FREUD'S NAKED TRUTHS
AN OUTRAGEOUS LIFE CREATING WORLD-FAMOUS ART
FREUD’S NAKED TRUTHS
PREMIERES TUESDAY, JULY 3 AT 9PM ET/PT
ON SMITHSONIAN CHANNEL
Definitive Story of Lucian Freud, Grandson Of Sigmund Freud, Debuts
Alongside Comprehensive Exhibition Of His Work At
Modern Art Museum Of Fort Worth
New York, NY, June 14, 2012 - Lucian Freud, the controversial grandson of Sigmund Freud, has been called one of the greatest painters of the 20th century. His extraordinary portraits— of children, lovers, gangsters, supermodels, even the Queen of England — pushed the boundaries of art and broke world records at auction. They also enraged sitters and ended friendships. The royal photographer for The Times of London was so incensed by Freud’s picture of the Queen that he said Freud should be thrown from the Tower of London.
The story of his life and work is the subject of FREUD’S NAKED TRUTHS, a new hour-long documentary premiering Tuesday, July 3 at 9 p.m. ET/PT on Smithsonian Channel.
Freud, who died last summer, was notoriously elusive. Shortly before his death, however, he gave his full backing to this documentary. The film includes the only known footage of him painting on what turned out to be the last day he ever worked.
Timed to coincide with the arrival of a comprehensive Lucian Freud exhibition at the Modern Art Museum of Fort Worth, Texas, FREUD’S NAKED TRUTHS is both a definitive biography and a revelatory exploration of the creative process of one of the greatest artists of the 20th century. The exhibition travels from Britain’s National Portrait Gallery, where it was the most popular paying show ever, staying open until midnight due to popular demand.
FREUD’S NAKED TRUTH’S includes candid stories from those who knew him and loved this remarkable personality. Members of his large family (he had at least fourteen children by a number of different women), and close friends – including Pop artist David Hockney, his sitters, his former lovers and models – recall for the first time a complex man who dedicated his life to his art and who, perhaps unsurprising for the grandson of Sigmund Freud, focused an unflinching eye into the physical and psychological frailties of his subjects. He rejected the artistic fashions of his time, sticking to figurative art and portraiture, especially uncompromising nudes, with a depth of scrutiny that produced some of the greatest works of our time.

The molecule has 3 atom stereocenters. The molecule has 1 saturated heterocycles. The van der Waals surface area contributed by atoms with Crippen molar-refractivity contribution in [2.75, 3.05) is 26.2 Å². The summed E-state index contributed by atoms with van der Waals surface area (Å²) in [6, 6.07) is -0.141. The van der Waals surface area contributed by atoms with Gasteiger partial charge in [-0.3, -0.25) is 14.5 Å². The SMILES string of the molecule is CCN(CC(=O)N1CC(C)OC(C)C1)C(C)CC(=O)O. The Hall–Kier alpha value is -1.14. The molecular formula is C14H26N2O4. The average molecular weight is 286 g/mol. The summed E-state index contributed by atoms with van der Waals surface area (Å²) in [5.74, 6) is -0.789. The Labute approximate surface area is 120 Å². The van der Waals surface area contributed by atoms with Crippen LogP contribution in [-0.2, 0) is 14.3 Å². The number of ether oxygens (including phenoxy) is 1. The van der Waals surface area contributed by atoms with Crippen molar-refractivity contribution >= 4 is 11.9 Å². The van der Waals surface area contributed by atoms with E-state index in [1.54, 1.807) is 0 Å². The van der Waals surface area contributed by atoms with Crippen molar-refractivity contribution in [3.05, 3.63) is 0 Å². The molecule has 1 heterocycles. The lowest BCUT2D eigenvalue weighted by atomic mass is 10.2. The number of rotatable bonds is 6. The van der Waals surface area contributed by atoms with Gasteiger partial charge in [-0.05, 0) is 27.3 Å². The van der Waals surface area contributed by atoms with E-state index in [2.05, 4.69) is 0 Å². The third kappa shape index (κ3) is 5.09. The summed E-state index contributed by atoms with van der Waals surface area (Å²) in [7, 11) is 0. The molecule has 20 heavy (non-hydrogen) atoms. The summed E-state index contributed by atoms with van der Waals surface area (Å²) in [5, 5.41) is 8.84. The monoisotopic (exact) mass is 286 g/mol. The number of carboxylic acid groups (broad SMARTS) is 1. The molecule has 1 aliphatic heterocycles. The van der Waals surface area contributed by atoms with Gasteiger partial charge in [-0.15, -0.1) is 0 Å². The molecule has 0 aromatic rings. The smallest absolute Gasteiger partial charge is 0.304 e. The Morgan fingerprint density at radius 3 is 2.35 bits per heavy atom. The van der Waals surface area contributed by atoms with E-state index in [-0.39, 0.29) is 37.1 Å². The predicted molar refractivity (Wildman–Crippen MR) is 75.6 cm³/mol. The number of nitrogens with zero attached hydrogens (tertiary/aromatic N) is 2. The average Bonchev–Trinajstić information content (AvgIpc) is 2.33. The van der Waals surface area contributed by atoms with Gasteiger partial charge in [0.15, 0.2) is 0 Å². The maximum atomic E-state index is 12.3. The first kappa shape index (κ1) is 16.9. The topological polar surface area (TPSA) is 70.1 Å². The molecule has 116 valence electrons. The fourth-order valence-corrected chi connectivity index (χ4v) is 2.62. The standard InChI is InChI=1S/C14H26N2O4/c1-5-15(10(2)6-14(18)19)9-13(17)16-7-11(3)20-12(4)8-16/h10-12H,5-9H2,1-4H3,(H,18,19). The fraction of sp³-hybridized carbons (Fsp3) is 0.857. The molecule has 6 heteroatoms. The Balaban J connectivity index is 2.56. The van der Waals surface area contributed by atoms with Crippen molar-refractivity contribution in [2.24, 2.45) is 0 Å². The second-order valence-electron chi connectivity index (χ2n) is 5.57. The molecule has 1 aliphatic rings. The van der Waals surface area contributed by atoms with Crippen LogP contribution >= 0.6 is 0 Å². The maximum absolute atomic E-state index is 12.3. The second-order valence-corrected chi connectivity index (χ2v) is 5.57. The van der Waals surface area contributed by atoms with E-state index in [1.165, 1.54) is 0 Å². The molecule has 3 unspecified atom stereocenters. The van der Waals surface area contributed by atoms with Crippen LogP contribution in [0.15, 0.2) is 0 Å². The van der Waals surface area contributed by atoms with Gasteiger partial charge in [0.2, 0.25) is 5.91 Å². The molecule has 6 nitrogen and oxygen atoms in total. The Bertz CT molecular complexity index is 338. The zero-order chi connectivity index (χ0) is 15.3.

Freud only achieved celebrity in his older age and was largely ignored in America until 1987, when the Smithsonian’s Hirshhorn Museum mounted a major exhibition of his work, after it had been turned down by several American museums. It propelled him on the international stage, and Freud would go on to see his art fetch record amounts at auction, including “Benefits Supervisor Sleeping,” which sold at Christie’s in New York for $33.6 million.
FREUD’S NAKED TRUTHS was produced by Blakeway Productions and directed by Randall Wright. Executive Producers for Smithsonian Channel are Linda Goldman and David Royle.
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